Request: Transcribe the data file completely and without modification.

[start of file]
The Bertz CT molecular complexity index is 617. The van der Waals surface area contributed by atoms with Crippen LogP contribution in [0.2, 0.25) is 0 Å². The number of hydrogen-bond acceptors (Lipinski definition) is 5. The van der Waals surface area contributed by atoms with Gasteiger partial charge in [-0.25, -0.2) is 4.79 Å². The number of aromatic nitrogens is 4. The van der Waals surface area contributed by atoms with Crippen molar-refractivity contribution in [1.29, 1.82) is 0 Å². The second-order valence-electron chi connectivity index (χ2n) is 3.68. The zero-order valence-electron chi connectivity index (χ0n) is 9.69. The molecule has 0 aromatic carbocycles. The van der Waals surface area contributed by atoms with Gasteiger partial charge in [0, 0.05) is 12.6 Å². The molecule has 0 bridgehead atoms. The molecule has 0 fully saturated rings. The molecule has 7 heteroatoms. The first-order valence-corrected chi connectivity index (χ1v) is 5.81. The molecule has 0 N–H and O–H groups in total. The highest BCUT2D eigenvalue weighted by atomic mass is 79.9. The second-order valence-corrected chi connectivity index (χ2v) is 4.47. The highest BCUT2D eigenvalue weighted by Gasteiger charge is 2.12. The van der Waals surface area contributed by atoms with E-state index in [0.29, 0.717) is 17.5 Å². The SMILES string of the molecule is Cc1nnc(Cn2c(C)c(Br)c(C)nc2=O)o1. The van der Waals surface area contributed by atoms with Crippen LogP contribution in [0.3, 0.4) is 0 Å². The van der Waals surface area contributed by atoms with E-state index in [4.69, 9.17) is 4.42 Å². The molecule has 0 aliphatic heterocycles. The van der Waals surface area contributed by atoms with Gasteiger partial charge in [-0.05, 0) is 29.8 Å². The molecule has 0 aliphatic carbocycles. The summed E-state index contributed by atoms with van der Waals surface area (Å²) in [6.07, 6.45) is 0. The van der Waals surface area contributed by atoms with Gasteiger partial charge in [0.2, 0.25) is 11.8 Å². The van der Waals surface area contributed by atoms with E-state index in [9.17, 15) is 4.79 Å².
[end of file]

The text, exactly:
The Bertz CT molecular complexity index is 617. The van der Waals surface area contributed by atoms with Crippen LogP contribution in [0.2, 0.25) is 0 Å². The number of hydrogen-bond acceptors (Lipinski definition) is 5. The van der Waals surface area contributed by atoms with Gasteiger partial charge in [-0.25, -0.2) is 4.79 Å². The number of aromatic nitrogens is 4. The van der Waals surface area contributed by atoms with Crippen molar-refractivity contribution in [1.29, 1.82) is 0 Å². The second-order valence-electron chi connectivity index (χ2n) is 3.68. The zero-order valence-electron chi connectivity index (χ0n) is 9.69. The molecule has 0 aromatic carbocycles. The van der Waals surface area contributed by atoms with Gasteiger partial charge in [0, 0.05) is 12.6 Å². The molecule has 0 bridgehead atoms. The molecule has 0 fully saturated rings. The molecule has 7 heteroatoms. The first-order valence-corrected chi connectivity index (χ1v) is 5.81. The molecule has 0 N–H and O–H groups in total. The highest BCUT2D eigenvalue weighted by atomic mass is 79.9. The second-order valence-corrected chi connectivity index (χ2v) is 4.47. The highest BCUT2D eigenvalue weighted by Gasteiger charge is 2.12. The van der Waals surface area contributed by atoms with E-state index in [0.29, 0.717) is 17.5 Å². The SMILES string of the molecule is Cc1nnc(Cn2c(C)c(Br)c(C)nc2=O)o1. The van der Waals surface area contributed by atoms with Crippen LogP contribution in [0.3, 0.4) is 0 Å². The van der Waals surface area contributed by atoms with E-state index in [4.69, 9.17) is 4.42 Å². The molecule has 0 aliphatic heterocycles. The van der Waals surface area contributed by atoms with Gasteiger partial charge in [-0.05, 0) is 29.8 Å². The molecule has 0 aliphatic carbocycles. The summed E-state index contributed by atoms with van der Waals surface area (Å²) in [6.07, 6.45) is 0. The van der Waals surface area contributed by atoms with Gasteiger partial charge in [0.2, 0.25) is 11.8 Å². The van der Waals surface area contributed by atoms with E-state index in [9.17, 15) is 4.79 Å².